When you deal in junk, that means you deal with a lot of rusty, crusty, farm fresh pieces. These pieces will need sealing before most people will want to bring them into their home. Not only does sealing a piece make it look clean, it is clean. By sealing old chippy paint and rust so that it doesn’t flake off, you are achieving the patina and look of a timeworn piece, but making it functional.
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I have 3 go to sealers. Which sealer I use depends on the type of piece I am sealing and the look I am trying to achieve.
On barewood, I prefer to use Minwax Polyurethane in a Matte or Satin Finish. These finishes are less glossy, which I prefer. I love polyurethane because it brings out the natural wood color. It tends to be a little yellow naturally and I love that golden richness in my pieces. I will also use polyurethane on galvanized pieces. The polyurethane really makes the patina in galvanized pop. While I love the coloring and finished look of polyurethane, it’s really difficult to prevent runs. I feel that it is definitely a product you have to “babysit.” What I mean is that I will coat a piece and then the next couple hours, if possible, I periodically go back and check for runs, drips, pooling. To see these, you need very good lighting. I know many times when a piece has dried and I’m moving it around, that is when I notice a run that I missed when I was checking on the piece. VERY FRUSTRATING!!! So, have good lighting and go back and check the piece frequently. Because this polyurethane is oil based, it does not clean with soap and water. I tend to choose the quick/easy route although slightly more expensive. What I mean is that I throw away my brush after it hardens. You should use your brush and then clean it with mineral spirits. However, my method is to use it, then wrap it in a baggie and use it again and again until it dries out. Then, I toss it. Remember my assembly line post? That’s another reason to use the assembly line technique.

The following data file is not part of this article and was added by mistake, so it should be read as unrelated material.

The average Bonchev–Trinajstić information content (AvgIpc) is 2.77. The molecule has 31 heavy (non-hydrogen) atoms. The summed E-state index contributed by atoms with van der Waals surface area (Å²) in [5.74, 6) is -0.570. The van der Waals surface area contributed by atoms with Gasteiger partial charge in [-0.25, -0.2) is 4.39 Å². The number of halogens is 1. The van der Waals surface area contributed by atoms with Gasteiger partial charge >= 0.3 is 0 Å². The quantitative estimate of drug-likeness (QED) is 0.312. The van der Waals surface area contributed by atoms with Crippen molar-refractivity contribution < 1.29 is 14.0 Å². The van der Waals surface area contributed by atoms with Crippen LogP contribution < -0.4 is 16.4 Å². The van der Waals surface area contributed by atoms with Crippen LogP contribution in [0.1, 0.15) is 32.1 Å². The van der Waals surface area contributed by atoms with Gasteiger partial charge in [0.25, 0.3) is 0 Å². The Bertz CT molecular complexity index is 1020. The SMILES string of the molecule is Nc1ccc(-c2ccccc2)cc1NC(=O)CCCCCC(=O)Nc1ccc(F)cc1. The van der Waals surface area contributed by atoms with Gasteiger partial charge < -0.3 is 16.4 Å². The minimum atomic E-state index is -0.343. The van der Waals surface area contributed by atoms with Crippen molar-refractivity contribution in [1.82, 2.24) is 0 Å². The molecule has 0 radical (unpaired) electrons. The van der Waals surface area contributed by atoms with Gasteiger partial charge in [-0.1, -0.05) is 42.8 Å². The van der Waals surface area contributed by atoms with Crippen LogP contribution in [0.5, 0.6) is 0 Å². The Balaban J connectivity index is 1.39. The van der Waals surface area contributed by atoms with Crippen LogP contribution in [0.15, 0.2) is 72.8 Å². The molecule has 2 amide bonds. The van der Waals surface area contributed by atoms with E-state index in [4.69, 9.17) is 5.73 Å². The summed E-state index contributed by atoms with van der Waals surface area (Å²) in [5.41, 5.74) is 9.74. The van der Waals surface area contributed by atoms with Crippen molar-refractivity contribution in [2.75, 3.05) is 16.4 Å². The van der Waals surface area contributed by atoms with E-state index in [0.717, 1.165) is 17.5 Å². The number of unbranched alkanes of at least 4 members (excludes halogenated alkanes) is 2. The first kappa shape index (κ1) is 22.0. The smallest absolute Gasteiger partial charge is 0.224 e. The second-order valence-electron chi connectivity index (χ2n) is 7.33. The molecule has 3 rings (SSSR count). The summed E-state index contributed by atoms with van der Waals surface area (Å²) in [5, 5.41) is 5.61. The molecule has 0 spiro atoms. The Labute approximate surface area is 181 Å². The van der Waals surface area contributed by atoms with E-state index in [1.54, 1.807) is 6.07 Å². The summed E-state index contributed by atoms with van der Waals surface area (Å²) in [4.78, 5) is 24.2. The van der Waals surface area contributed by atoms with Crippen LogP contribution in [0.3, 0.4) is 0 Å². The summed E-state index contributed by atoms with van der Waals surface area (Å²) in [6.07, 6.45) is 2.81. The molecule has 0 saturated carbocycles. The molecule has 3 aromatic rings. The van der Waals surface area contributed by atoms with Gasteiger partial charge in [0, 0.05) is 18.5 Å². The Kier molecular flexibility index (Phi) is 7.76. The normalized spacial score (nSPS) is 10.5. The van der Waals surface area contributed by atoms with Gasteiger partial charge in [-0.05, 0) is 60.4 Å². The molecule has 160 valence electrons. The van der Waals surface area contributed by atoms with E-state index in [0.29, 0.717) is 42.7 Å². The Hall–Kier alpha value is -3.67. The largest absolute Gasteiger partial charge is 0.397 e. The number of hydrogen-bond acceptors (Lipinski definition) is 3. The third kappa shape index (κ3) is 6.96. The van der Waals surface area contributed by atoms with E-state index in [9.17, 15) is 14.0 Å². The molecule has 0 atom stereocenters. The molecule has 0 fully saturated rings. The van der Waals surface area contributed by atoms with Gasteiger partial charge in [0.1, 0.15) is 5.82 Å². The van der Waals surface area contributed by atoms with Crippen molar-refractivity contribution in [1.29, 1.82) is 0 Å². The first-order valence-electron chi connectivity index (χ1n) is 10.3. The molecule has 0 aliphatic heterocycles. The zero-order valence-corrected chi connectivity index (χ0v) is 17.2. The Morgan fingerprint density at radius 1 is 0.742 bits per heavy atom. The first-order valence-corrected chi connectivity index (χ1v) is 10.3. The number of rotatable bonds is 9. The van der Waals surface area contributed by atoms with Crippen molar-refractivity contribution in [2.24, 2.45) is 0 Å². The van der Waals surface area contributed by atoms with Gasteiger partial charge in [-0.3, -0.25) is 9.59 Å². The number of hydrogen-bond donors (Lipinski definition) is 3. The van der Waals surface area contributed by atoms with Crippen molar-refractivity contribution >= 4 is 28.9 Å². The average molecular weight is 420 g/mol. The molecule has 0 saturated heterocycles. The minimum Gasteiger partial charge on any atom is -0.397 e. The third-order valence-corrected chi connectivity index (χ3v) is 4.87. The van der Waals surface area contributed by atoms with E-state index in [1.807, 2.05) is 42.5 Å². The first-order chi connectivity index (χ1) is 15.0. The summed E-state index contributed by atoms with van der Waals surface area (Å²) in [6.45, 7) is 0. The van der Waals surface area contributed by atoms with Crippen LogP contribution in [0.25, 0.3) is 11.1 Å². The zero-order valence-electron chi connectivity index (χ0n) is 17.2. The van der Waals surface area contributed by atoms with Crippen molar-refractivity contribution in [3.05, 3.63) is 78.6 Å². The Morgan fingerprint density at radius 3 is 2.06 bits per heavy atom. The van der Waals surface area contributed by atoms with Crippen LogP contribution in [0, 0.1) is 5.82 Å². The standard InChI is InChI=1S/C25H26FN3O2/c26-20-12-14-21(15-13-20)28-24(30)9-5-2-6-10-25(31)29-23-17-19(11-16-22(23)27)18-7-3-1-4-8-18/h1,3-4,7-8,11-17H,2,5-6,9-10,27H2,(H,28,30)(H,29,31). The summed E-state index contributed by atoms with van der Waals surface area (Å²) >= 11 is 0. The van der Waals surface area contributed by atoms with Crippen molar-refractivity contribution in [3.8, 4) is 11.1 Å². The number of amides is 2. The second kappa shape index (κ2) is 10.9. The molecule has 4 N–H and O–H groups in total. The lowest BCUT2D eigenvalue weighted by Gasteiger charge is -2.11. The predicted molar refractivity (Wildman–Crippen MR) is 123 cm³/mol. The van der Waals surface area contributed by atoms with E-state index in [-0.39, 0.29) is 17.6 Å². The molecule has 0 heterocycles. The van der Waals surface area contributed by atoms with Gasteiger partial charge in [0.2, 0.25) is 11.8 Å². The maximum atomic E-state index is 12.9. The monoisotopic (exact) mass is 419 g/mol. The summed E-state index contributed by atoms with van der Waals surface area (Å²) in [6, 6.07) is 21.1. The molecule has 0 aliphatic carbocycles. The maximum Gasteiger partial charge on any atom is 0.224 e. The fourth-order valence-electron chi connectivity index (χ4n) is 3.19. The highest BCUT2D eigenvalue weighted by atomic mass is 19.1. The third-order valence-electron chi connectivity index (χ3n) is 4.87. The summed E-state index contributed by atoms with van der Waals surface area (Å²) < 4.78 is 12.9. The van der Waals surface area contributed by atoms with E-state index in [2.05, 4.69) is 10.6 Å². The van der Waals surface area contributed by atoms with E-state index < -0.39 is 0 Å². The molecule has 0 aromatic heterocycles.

Another method of sealing I frequently use is Water Based Polyacrylic. I love this method because it’s water based, so I can wash out my brushes when I’m done. However, I still use the baggy technique, where I will store it or wrap it in a bag so that I can use it over and over again. When I don’t have anything in my pile that I will use the water based poly on, then I will wash it. I pick water based poly for projects that are painted white or another light color. Because the polyurethane will yellow that paint and the water-based poly will not. If I am sealing a piece with raw wood or a wood top on a piece that is a light color, then I will just go ahead and use the water-based poly on that wood too. It still seals and does a great job, it just doesn’t shine up/and the same richness as the polyurethane. This is completely a personal taste. I have friends who never use polyurethane and use water based poly on everything!
Some pieces have lots of nooks and crannies. For those pieces, a spray sealer comes in very handy. I normally use Rust-Oleum but, any spray sealer will work. I specifically use this for baskets, chicken wire, anything with lots of varying textures and dimensions, especially metal items. The spray is a little bit more expensive, but it doesn’t run like when you brush on polyurethane. It is like spray paint in the sense that you want to be away from your piece because if you spray in one spot too long, that can make the sealer run, but once it’s on, I haven’t had a problem with it running later on. There is a lot of wasted spray and you must use it in a well-ventilated area, when it’s not windy and when temperatures are at the recommended levels. So, for me, that means I don’t spray very much in the winter.